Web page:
• The foregoing has described a method for verifying operation of a braking function of a drive system. While specific embodiments of the present invention have been described, it will be apparent to those skilled in the art that various modifications thereto can be made without departing from the spirit and scope of the invention. Accordingly, the foregoing description of the preferred embodiment of the invention and the best mode for practicing the invention are provided for the purpose of illustration only and not for the purpose of limitation, the invention being defined by the claims.

Claims (23)

1. A method of testing a braking device in a drivetrain of a vehicle which includes at least one tractive element coupled to an electric traction motor, the method comprising:
(a) applying the braking device to the tractive element;
(b) using an electronic controller, causing the traction motor to apply a predetermined force to the tractive element; and
(c) using the controller, monitoring the tractive element for movement while the force is being applied.
2. The method of claim 1 further comprising:
(d) initially setting the predetermined force at a magnitude that will not cause movement of the tractive element when the braking device is applied;
(e) increasing the force until movement of the tractive element occurs; and
(f) recording the magnitude of the force which causes movement of the tractive element.
3. The method of claim 2 further comprising:
(g) after step (f), modulating the force applied to the tractive element so as to drive the tractive element at a substantially constant speed; and
(h) recording the force required to drive the tractive element at the substantially constant speed.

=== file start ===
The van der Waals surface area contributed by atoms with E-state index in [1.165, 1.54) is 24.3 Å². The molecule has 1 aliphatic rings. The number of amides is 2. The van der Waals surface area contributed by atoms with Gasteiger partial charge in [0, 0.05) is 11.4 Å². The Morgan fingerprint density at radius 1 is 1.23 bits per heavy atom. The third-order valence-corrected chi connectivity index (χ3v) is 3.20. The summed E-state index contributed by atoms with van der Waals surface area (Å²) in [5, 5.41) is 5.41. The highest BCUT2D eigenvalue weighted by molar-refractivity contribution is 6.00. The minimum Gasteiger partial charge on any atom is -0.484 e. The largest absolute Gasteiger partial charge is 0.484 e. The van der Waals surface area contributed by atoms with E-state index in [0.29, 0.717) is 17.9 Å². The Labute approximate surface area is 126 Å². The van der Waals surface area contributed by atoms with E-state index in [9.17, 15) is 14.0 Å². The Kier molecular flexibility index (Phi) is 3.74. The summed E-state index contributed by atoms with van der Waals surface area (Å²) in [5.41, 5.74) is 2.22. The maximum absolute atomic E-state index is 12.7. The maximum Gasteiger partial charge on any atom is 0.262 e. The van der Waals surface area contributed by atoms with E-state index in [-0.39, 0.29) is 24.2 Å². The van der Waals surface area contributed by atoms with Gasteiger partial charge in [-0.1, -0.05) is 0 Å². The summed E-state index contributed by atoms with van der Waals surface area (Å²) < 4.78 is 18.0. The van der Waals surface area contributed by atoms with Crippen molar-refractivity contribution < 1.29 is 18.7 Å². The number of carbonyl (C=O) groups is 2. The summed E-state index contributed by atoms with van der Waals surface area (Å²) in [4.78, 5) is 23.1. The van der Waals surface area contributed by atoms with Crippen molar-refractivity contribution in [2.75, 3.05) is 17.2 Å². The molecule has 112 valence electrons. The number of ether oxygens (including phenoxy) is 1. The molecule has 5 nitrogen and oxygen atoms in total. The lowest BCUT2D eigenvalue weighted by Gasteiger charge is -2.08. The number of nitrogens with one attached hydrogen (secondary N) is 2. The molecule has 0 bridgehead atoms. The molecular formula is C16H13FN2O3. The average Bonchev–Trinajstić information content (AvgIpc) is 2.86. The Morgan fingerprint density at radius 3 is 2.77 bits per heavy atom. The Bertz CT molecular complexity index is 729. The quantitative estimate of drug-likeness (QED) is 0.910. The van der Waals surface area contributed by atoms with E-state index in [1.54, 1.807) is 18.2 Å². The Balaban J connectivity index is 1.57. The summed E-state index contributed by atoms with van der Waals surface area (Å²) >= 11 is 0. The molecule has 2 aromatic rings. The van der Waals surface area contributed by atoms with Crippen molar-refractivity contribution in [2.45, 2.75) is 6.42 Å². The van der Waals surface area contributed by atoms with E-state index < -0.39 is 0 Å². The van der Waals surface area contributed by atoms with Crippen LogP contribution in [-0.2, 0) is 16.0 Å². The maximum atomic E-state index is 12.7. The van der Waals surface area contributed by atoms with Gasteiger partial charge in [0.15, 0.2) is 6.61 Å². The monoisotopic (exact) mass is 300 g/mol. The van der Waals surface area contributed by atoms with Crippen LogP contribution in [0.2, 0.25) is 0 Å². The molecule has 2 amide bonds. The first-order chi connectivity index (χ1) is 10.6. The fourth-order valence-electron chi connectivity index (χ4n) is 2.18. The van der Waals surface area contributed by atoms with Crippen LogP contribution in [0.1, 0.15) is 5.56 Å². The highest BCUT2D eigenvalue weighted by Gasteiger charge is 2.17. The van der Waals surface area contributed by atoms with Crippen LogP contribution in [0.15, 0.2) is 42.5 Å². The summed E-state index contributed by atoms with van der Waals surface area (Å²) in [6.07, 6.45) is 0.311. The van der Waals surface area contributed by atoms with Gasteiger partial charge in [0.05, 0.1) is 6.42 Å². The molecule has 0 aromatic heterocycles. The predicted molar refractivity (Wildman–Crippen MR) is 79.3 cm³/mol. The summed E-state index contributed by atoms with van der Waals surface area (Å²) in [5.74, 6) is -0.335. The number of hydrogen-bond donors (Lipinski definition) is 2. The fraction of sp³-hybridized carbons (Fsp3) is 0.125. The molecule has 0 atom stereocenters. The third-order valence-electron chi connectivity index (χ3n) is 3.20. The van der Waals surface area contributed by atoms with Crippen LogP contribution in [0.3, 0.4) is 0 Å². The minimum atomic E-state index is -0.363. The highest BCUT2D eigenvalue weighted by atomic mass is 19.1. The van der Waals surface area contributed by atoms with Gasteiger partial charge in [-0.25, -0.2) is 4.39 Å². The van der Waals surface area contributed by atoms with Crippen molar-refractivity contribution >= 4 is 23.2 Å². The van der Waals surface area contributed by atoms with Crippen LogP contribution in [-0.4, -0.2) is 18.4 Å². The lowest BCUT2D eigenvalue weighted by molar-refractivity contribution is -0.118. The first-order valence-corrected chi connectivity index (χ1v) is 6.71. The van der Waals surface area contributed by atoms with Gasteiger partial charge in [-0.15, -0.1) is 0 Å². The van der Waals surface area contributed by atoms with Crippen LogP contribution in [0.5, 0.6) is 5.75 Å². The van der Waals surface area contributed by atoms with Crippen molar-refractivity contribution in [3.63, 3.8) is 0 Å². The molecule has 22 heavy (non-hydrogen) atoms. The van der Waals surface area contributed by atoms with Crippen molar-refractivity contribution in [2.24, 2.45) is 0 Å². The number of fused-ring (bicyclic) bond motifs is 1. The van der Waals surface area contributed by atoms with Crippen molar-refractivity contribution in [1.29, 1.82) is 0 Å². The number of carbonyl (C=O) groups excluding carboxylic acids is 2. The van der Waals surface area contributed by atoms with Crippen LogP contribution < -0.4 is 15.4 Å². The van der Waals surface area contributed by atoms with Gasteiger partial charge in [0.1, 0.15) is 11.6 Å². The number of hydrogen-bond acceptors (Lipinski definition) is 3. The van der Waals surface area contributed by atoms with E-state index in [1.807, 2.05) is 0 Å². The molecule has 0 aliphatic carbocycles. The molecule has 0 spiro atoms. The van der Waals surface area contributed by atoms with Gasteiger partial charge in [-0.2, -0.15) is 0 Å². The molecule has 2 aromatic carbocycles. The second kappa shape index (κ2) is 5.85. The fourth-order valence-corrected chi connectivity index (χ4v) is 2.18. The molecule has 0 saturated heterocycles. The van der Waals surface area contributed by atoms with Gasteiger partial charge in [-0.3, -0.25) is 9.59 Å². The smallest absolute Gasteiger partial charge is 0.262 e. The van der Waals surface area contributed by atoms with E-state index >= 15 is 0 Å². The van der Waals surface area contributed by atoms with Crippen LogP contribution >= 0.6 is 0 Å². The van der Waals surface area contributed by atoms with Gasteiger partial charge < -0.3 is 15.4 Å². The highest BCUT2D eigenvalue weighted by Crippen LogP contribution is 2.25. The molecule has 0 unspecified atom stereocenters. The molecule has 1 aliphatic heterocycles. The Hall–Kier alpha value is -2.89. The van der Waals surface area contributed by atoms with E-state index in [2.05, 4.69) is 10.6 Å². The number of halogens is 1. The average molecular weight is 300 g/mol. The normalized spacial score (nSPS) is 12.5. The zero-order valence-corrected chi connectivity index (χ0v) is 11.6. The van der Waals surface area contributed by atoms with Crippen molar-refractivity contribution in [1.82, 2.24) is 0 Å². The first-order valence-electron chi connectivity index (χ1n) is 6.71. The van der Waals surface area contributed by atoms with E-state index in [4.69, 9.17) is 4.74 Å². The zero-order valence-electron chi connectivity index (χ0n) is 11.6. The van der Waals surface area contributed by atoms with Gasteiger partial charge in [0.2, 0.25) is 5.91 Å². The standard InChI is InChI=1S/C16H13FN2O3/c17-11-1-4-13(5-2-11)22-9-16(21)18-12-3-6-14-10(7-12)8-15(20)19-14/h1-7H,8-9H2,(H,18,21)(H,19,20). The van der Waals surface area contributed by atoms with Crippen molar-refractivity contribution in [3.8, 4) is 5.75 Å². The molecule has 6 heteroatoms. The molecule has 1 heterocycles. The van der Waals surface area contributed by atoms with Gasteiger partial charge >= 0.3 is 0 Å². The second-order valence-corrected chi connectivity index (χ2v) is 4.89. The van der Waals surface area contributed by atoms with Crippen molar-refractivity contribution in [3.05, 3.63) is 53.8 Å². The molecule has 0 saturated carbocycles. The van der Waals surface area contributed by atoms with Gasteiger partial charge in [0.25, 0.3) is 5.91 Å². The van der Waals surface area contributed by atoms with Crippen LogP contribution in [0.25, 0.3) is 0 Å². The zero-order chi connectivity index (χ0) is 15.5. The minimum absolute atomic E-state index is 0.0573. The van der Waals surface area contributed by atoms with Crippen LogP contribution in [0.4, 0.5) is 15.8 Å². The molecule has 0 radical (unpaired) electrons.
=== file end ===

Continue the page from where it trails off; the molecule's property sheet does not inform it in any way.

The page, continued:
4. The method of claim 1 further comprising using the controller to apply the braking device before applying the predetermined force to the tractive element.
5. The method of claim 1 further comprising using the controller to confirm that the braking device is applied before applying the predetermined force to the tractive element.
6. The method of claim 1 wherein the braking device is a friction service brake.
7. The method of claim 1 wherein the braking device is a friction parking brake.
8. The method of claim 1 further comprising displaying the results of the test to the driver.
9. The method of claim 1 further comprising storing at least one parameter representative of the test for later retrieval.
10. A method of testing a retarder function in a drivetrain of a vehicle which includes at least one tractive element coupled to an electric traction motor, at least one electric energy absorbing device coupled to the traction motor, and at least one power source driven by a prime mover and coupled to the traction motor, the method comprising:
(a) using an electronic controller, commanding the traction motor to apply a predetermined force to the tractive element, while monitoring the tractive element for presence of the force;
(b) using the electronic controller, coupling the electric energy absorbing device to the power source while monitoring the electric energy absorbing device for current flow therethrough; and
(c) if the applied force is present at the tractive element in step (a) and current is present in the electric energy absorbing device in step (b), declaring the retarder function to be operational.
11. The method of claim 10 further comprising, prior to step (a), applying a braking device to the tractive element to prevent it from rotating during step (b).